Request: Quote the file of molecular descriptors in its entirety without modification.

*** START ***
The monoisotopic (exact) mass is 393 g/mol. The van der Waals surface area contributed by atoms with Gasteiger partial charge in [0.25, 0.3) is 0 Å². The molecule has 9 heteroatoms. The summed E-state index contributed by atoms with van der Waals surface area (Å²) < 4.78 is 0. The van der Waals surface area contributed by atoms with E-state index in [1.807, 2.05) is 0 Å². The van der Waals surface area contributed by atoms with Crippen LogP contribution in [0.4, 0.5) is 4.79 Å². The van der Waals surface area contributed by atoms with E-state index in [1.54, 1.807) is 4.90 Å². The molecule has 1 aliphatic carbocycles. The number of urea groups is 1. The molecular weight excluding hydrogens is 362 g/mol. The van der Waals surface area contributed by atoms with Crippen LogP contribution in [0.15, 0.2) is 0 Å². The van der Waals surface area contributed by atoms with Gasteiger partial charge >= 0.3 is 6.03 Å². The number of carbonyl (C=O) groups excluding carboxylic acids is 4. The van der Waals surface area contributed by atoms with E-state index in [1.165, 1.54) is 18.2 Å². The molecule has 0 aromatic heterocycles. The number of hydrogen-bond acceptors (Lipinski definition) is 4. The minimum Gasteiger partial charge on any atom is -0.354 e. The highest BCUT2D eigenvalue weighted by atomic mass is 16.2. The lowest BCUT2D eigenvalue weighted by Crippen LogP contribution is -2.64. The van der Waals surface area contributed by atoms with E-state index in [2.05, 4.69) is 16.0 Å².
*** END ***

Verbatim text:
The monoisotopic (exact) mass is 393 g/mol. The van der Waals surface area contributed by atoms with Gasteiger partial charge in [0.25, 0.3) is 0 Å². The molecule has 9 heteroatoms. The summed E-state index contributed by atoms with van der Waals surface area (Å²) < 4.78 is 0. The van der Waals surface area contributed by atoms with E-state index in [1.807, 2.05) is 0 Å². The van der Waals surface area contributed by atoms with Crippen LogP contribution in [0.4, 0.5) is 4.79 Å². The van der Waals surface area contributed by atoms with E-state index in [1.54, 1.807) is 4.90 Å². The molecule has 1 aliphatic carbocycles. The number of urea groups is 1. The molecular weight excluding hydrogens is 362 g/mol. The van der Waals surface area contributed by atoms with Crippen LogP contribution in [0.15, 0.2) is 0 Å². The van der Waals surface area contributed by atoms with Gasteiger partial charge >= 0.3 is 6.03 Å². The number of carbonyl (C=O) groups excluding carboxylic acids is 4. The van der Waals surface area contributed by atoms with E-state index in [1.165, 1.54) is 18.2 Å². The molecule has 0 aromatic heterocycles. The number of hydrogen-bond acceptors (Lipinski definition) is 4. The minimum Gasteiger partial charge on any atom is -0.354 e. The highest BCUT2D eigenvalue weighted by atomic mass is 16.2. The lowest BCUT2D eigenvalue weighted by Crippen LogP contribution is -2.64. The van der Waals surface area contributed by atoms with E-state index in [2.05, 4.69) is 16.0 Å².